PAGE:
The Nagasaki-born Ryûsai Shigeharu (鉚齋重春), , was a leading printmaker in Osaka in the late 1820s and early 1830s, coinciding with his most productive years, 1828-1832. Shigeharu, a pupil of Ganjôsai [Utagawa] Kunihiro (丸丈斎國廣), published his first print in 1821, signing as "Nagasaki Kunishige" (長崎國重).The earliest recorded instance of his connection with Kunihiro appeared on a print dated 3/1822 when he signed as "Kunishige, pupil (monjin) of Kunihiro." Starting in 1825, he collaborated with Kunihiro on several works. Shigeharu (still signing as Kunishige) also studied with Yanagawa Shigenobu when that Edo artist worked in Osaka from 1822 to 1825. After Yanagawa Shigenobu returned to Edo, Kunishige took the name Ryûsai Shigeharu in 7/1826, which he used until the end of his career.
|Ryûsai Shigeharu: Sawamura Gennosuke II performing as both Osome and Hisamatsu
in the quick-change scene for Osome Hisamatsu ukina no yomiuri, 3/1828
(News of the affair of Osome and Hisamatsu, お染久松色読販), Wakadayû Theater, Osaka
Woodblock print, ôban (377 x 260 mm)
In several sources from the 1830s-40s, Shigeharu is cited as an important artist and identified as the only full-time professional print designer in Osaka at the time, a notable exception to the standard Kamigata amateur-artist tradition. For example, in the anonymous printed single-sheet broadside Naniwa shoryû gajin meika annai (Guide to the many famous contemporary artists of Osaka, 浪華諸流画人名家案内) circa 1831, Shigeharu is listed first among those producing block copies (hanshita o omo to su). In Naniwa zasshi chimata [machi] no uwasa (A miscellany of gossip about the town of Osaka, 浪華雑誌街能噂), a four-volume novel from 1835 written by Heitei Ginkei and illustrated by Utagawa Sadahiro, offers fictional conversations about citizens of Osaka, including artists. Shigeharu is described as having been in Osaka a long time and being "good at everything."
In 3/1828, Shigeharu produced an ôban-format design for the play Osome Hisamatsu ukina no yomiuri (News of the affair of Osome and Hisamatsu, お染久松色読販) at the Wakadayû Theater, Osaka, in which Sawamura Gennosuke II performed as both Osome and Hisamatsu using a stage trick called “quick-changes” (hayagawari). In full view of the audience, although often obscured by stage props or black-hooded stage assistants, the actor changed costumes and makeup, and took on new voices, ages, genders, and body language. The example shown here (see image above) has exceptionally fine color and a rarely encountered large left margin for a print from this period.
An unusual series of ôban prints by Shigeharu, his Nijushidô no uchi (Set of twenty-four paragons of filial piety, c. 1829–30), features portrayals of Chinese legendary or historical figures whose self-sacrificing devotion to their parents were models of constancy meant to praise Confucian family and societal values. The episodes are based on a classic text on Confucian filial piety compiled by Guo Jujing (郭居敬) during the Yuan dynasty (1260-1368). The designs may constitute the only surviving examples on these paragons by an Osaka artist and predate Utagawa Kuniyoshi's first and far-better known series (c. 1842–43). Although not often encountered today, Shigeharu’s set must have been popular in its day, as alternate editions exist with color changes and block wear on some surviving impressions. In the example shown below, Dong Yong (董永) kneels before the Heavenly Emperor's daughter who had disguised herself as a homeless woman and helped him weave 300 rolls of silk within a month. Dong sold the silk and used the money to buy his freedom after he enslaved himself to pay for his father's funeral.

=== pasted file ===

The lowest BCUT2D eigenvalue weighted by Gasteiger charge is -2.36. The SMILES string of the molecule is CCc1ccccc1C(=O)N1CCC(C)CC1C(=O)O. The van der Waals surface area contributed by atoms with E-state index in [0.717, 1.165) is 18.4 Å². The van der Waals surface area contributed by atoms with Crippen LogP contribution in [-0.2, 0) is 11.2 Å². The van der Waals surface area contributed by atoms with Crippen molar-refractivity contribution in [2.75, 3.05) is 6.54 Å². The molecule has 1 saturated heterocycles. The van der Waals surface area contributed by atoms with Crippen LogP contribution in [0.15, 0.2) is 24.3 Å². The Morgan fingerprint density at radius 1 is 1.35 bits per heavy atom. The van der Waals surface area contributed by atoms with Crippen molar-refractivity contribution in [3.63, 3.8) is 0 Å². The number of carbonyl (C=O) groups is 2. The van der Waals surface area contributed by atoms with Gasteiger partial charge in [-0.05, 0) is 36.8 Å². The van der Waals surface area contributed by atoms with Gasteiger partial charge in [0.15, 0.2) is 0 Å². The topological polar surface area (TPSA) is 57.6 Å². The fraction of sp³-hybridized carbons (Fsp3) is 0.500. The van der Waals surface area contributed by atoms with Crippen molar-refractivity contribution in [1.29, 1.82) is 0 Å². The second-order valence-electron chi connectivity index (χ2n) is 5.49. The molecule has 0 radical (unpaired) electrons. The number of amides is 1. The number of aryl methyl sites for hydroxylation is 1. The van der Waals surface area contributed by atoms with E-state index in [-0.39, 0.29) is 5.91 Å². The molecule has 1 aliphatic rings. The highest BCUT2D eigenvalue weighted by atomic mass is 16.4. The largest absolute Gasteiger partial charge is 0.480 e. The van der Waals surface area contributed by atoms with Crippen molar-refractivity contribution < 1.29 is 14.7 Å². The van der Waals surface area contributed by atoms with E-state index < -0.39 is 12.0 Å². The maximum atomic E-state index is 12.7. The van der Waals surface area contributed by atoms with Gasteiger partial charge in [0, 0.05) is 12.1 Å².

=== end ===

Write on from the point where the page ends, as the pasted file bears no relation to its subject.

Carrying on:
|Ryûsai Shigeharu: Nakamura Utaemon III (中村歌右衛門) as Jiraiya (自来也)
in Yaemusubi Jiraiya musubi (The story of Jiraiya at the weir, 柵自来也談), Kado Theater, Osaka, 8/1832
Woodblock print, ôban (370 x 252 mm)
Occasionally, the influence of Shijô-style painting can be found in the prints of Shigeharu. A design from 8/1832 (see image above) features a gang of rough-looking bandits cueing up behind their leader Jiraiya (自来也), performed by Nakamura Utaemon III (中村歌右衛門) for the play Yaemusubi Jiraiya musubi (The story of Jiraiya at the weir, 柵自来也談) at the Kado Theater, Osaka. The ruffians may seem a bit cartoonish, which is unusual for Osaka single-sheet actor portraiture, but the source of such portrayals can be located in Shijô-Maruyama paintings and prints. Moreover, the figures are decidedly different in their soft coloring compared to the bright saturated printing of Jiraiya and child in deluxe ukiyo-e style. This special production is enhanced by the imprimatur of the elite block-carver Yama Kasuke (山嘉助), whose seal is hand-stamped in the lower right corner, and graced by a poem at the upper left (in silver-color metallic pigment). The verse reads: Haru no ka wa / nokoranu ume no / momiji kana (The scent of spring / lingering plum / red maple!: 春の香は残らぬ梅のもみぢ哉), and is signed "Baigyoku" (梅玉 the haigô or poetry name of the actor Utaemon III).
Note: Ryûsai Shigeharu was probably not the same artist as the one signing Kunishige from 1849 and after. He was also probably not the same artist signing as Shigeharu on prints dated circa 1849–51. The signatures below are given in chronological order of first appearance.
Nagasaki Kunishige [長崎國重] (1821)
Nagasaki Shigeharu [長崎重春] (1821)
Baigansai Kunishige [梅丸齋国重] (1821)
Kunishige [國重] (1822)
Takigawa Kunishige [滝川國重] (1825)
Ryûsai Shigeharu [柳窗重春 and 柳齋重春] (1826)
Gyokuryûtei [玉柳亭] (1830)
Gyokuryûtei Shigeharu [玉柳亭重春] (c. 1830-32)
Gokuryûsai Shigeharu [玉柳齋重春]
Pupils of Shigeharu
Shigeharu's pupils included (in order of known years of activity):
Ryûkyôtei Shigenao (柳狂亭重直 act. c. 1828-41 also known as Nobukatsu 信勝)
Shūgansai Shigefusa (秀丸齋重房 act. c. 1829–30)
Shigeyasu (重安 act. c.late 1820s)
Shigetoyo (重豊 act. c. 1829)
Shigeyoshi (重芳 c. late 1830s–early 40s)
© 2019 by John Fiorillo
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